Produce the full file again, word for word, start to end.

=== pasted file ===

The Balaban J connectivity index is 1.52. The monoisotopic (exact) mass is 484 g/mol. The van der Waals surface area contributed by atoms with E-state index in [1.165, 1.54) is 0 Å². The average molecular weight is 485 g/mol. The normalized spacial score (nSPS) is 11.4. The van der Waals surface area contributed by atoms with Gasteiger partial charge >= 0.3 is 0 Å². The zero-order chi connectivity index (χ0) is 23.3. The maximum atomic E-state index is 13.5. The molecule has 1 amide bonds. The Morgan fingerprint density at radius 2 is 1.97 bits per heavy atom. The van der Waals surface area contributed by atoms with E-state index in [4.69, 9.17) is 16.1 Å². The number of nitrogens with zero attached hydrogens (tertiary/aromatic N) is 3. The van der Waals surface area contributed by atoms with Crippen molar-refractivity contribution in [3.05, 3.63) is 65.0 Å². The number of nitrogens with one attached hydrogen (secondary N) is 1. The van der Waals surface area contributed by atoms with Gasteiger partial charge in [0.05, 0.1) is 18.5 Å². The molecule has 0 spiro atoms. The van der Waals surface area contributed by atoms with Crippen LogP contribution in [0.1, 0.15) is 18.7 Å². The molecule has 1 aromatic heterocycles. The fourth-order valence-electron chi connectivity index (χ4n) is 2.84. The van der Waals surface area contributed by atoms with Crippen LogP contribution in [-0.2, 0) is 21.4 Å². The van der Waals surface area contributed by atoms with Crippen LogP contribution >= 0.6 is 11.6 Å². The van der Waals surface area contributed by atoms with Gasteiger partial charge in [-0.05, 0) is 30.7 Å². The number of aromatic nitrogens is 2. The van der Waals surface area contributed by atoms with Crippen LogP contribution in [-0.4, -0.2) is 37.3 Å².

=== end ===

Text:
The Balaban J connectivity index is 1.52. The monoisotopic (exact) mass is 484 g/mol. The van der Waals surface area contributed by atoms with E-state index in [1.165, 1.54) is 0 Å². The average molecular weight is 485 g/mol. The normalized spacial score (nSPS) is 11.4. The van der Waals surface area contributed by atoms with Gasteiger partial charge >= 0.3 is 0 Å². The zero-order chi connectivity index (χ0) is 23.3. The maximum atomic E-state index is 13.5. The molecule has 1 amide bonds. The Morgan fingerprint density at radius 2 is 1.97 bits per heavy atom. The van der Waals surface area contributed by atoms with E-state index in [4.69, 9.17) is 16.1 Å². The number of nitrogens with zero attached hydrogens (tertiary/aromatic N) is 3. The van der Waals surface area contributed by atoms with Crippen molar-refractivity contribution in [3.05, 3.63) is 65.0 Å². The number of nitrogens with one attached hydrogen (secondary N) is 1. The van der Waals surface area contributed by atoms with Gasteiger partial charge in [0.05, 0.1) is 18.5 Å². The molecule has 0 spiro atoms. The van der Waals surface area contributed by atoms with Crippen LogP contribution in [0.1, 0.15) is 18.7 Å². The molecule has 1 aromatic heterocycles. The fourth-order valence-electron chi connectivity index (χ4n) is 2.84. The van der Waals surface area contributed by atoms with Crippen LogP contribution in [-0.2, 0) is 21.4 Å². The van der Waals surface area contributed by atoms with Crippen LogP contribution >= 0.6 is 11.6 Å². The van der Waals surface area contributed by atoms with Gasteiger partial charge in [-0.05, 0) is 30.7 Å². The number of aromatic nitrogens is 2. The van der Waals surface area contributed by atoms with Crippen LogP contribution in [-0.4, -0.2) is 37.3 Å².